David Bowie museum to open at open at London's Queen Elizabeth Olympic Park

23 February 2023, 08:00 | Updated: 26 September 2023, 13:48

David Bowie - Moonage Daydream movie full length trailer

By Mayer Nissim

The David Bowie Centre for the Study of Performing Arts will open in 2025.

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David Bowie is one of the greatest artists of all time, and his life and work will be celebrated with a stunning new museum at Queen Elizabeth Olympic Park.

The David Bowie Centre for the Study of Performing Arts will open in 2025 at the Park's V&A East Storehouse and feature over 80,000 items – including 70,000 photographs, prints, negatives, slides and contact sheets, many of which have never been seen by the public.

The extensive Bowie archive has been acquired by the Victoria & Albert Museum (V&A), which previously presented the remarkable David Bowie Is... exhibition in 2013 in London, with the show later touring the world.

As well as handwritten lyrics, letters, sheet music, original costumes, fashion, photography, film, music videos, set designs, album artwork and awards, the centre will also boast Bowie's instruments and previously unseen writings and projects.

Bowie died on January 10, 2016, just days after his 69th birthday and the release of his final studio album Blackstar.

David Bowie - Let's Dance (Official Video)

Nile Rodgers, who co-produced Bowie on Let's Dance and Black Tie White Noise albums said: "I believe everyone will agree with me when I say that when I look back at the last 60 years of post-Beatles music that if only one artist could be in the V&A it should be David Bowie. He didn’t just make art, he was art!"

Tilda Swinton, a friend of Bowie's who appeared in his music video for 'The Stars (Are Out Tonight)', added: "In 2013, the V&A’s David Bowie Is… exhibition gave us unquestionable evidence that Bowie is a spectacular example of an artist, who not only made unique and phenomenal work, but who has an influence and inspiration far beyond that work itself.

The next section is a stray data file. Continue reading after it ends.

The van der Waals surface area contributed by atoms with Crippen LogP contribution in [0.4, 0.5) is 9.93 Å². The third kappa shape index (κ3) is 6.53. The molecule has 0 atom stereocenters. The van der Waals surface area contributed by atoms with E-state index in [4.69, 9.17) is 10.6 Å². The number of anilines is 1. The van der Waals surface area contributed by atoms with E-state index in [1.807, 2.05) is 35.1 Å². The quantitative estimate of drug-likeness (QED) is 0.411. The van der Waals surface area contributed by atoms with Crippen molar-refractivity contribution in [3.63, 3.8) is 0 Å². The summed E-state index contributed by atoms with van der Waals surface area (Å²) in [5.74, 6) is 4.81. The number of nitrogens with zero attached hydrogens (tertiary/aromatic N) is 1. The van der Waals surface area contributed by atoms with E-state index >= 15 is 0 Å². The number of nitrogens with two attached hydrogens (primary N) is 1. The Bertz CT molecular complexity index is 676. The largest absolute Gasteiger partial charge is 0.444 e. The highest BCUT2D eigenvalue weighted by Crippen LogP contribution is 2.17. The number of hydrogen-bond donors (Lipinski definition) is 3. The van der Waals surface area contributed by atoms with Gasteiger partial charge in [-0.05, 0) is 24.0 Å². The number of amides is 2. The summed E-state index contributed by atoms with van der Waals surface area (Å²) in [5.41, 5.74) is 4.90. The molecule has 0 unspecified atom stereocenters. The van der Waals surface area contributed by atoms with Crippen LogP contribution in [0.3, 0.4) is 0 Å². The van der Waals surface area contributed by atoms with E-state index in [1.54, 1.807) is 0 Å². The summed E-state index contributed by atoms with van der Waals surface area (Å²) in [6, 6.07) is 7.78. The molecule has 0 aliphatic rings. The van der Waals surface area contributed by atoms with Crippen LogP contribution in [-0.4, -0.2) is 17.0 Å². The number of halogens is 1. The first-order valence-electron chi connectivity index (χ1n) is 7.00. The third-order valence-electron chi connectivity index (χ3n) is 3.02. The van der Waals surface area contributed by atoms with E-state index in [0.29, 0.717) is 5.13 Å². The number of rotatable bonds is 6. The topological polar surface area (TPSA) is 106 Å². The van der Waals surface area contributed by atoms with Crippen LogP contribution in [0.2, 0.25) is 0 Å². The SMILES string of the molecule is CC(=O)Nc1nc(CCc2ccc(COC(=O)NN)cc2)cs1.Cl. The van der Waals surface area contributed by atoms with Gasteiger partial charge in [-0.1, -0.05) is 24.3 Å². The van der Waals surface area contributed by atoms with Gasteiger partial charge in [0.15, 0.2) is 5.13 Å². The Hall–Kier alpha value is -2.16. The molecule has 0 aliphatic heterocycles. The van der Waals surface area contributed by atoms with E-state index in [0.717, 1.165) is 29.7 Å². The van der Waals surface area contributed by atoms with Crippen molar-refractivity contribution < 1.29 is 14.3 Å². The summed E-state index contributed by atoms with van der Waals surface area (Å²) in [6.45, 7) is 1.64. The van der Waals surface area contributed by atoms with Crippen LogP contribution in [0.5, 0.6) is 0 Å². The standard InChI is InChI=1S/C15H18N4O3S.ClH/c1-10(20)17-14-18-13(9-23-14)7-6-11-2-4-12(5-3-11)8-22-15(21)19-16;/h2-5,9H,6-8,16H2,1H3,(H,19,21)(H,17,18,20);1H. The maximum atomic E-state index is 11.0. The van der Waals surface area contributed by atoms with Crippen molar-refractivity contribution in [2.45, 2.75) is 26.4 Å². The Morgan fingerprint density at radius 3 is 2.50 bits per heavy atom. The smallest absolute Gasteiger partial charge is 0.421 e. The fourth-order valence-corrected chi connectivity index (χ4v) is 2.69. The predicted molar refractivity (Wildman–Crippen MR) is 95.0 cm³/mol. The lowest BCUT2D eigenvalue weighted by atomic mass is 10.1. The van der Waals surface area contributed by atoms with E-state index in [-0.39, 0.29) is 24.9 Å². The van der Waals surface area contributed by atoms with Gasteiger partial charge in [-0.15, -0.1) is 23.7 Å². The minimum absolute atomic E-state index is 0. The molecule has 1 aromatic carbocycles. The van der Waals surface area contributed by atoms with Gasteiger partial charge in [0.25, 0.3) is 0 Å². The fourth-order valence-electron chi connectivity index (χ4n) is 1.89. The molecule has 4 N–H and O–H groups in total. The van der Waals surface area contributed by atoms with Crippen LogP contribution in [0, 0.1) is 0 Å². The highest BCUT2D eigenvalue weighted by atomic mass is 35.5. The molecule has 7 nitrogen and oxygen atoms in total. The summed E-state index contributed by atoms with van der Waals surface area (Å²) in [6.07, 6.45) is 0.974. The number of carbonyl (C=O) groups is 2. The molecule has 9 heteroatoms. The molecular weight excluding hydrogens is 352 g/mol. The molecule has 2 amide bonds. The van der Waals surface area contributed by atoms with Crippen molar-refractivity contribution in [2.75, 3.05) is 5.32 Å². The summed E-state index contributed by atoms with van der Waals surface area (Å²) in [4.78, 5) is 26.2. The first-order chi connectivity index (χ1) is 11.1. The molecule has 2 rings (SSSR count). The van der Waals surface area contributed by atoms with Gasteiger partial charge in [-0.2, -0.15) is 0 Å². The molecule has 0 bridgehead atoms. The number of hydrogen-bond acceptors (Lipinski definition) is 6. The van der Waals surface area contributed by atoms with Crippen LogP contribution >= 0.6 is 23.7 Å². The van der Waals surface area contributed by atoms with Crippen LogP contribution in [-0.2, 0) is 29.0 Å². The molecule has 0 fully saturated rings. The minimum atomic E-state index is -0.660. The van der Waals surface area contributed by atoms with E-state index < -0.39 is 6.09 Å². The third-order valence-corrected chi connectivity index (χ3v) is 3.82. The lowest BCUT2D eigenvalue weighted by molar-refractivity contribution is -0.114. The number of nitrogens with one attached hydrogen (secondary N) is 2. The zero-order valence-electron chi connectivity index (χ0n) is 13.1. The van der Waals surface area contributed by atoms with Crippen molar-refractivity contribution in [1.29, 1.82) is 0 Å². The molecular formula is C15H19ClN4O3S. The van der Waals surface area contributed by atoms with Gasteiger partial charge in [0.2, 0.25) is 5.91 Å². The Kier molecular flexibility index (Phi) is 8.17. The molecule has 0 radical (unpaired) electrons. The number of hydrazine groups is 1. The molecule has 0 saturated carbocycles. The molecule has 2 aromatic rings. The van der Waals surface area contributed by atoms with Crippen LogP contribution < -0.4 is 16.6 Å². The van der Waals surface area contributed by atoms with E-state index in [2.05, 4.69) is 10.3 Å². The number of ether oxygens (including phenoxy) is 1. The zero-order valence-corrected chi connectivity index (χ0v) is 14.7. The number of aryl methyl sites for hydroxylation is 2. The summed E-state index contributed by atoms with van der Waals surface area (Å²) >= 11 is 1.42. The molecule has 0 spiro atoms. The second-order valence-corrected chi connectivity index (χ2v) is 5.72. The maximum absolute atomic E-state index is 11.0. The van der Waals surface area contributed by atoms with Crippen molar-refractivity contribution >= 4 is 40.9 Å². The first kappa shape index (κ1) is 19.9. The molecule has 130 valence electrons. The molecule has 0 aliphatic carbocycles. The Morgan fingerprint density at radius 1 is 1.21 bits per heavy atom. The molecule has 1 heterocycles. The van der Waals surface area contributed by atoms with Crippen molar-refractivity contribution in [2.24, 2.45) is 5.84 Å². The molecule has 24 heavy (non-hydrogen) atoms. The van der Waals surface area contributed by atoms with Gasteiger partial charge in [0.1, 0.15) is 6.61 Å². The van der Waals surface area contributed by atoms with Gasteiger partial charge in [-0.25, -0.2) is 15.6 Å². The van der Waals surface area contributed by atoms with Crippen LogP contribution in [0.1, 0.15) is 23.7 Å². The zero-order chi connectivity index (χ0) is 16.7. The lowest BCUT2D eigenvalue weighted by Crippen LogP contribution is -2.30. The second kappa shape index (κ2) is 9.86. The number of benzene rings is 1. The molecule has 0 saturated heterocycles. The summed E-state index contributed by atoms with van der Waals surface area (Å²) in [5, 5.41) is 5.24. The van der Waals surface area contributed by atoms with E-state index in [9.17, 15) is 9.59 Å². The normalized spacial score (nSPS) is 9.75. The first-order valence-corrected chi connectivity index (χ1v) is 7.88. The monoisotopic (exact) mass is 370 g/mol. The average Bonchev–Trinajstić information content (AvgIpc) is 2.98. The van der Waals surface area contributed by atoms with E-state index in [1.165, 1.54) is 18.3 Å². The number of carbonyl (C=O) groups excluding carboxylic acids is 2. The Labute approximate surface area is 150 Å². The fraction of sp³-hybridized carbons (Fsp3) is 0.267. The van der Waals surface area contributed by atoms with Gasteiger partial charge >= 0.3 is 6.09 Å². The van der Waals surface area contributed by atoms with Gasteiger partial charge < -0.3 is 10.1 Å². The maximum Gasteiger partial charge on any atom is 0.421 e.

David Bowie - The Stars (Are Out Tonight) (Video)

"Ten years later, the continuing regenerative nature of his spirit grows ever further in popular resonance and cultural reach down through younger generations. In acquiring his archive for posterity, the V&A will now be able to offer access to David Bowie’s history – and the portal it represents – not only to practising artists from all fields, but to every last one of us, and for the foreseeable future.

"This is a truly great piece of news, which deserves the sincerest gratitude and congratulations to all those involved who have made it possible."

Dr Tristram Hunt, director of the V&A, said: "David Bowie was one of the greatest musicians and performers of all time.

Bowie&squot;s handwritten cut-up lyrics for &squot;Blackout&squot; from "Heroes"
Bowie's handwritten cut-up lyrics for 'Blackout' from "Heroes". Picture: V&A Museum/David Bowie Archive

"The V&A is thrilled to become custodians of his incredible archive, and to be able to open it up for the public."

He added "Bowie’s radical innovations across music, theatre, film, fashion, and style – from Berlin to Tokyo to London – continue to influence design and visual culture and inspire creatives from Janelle Monáe to Lady Gaga to Tilda Swinton and Raf Simons.

"Our new collections centre, V&A East Storehouse, is the ideal place to put Bowie’s work in dialogue with the V&A's collection spanning 5,000 years of art, design, and performance.

David Bowie&squot;s "Heroes&squot; self-portrait
David Bowie's "Heroes' self-portrait. Picture: David Bowie Estate/V&A Images

A spokesperson from the David Bowie Estate, added: "With David’s life’s work becoming part of the UK’s national collections, he takes his rightful place amongst many other cultural icons and artistic geniuses.

"The David Bowie Centre for the Study of Performance – and the behind-the-scenes access that V&A East Storehouse offers – will mean David's work can be shared with the public in ways that haven’t been possible before.

"We’re so pleased to be working closely with the V&A to continue to commemorate David’s enduring cultural influence."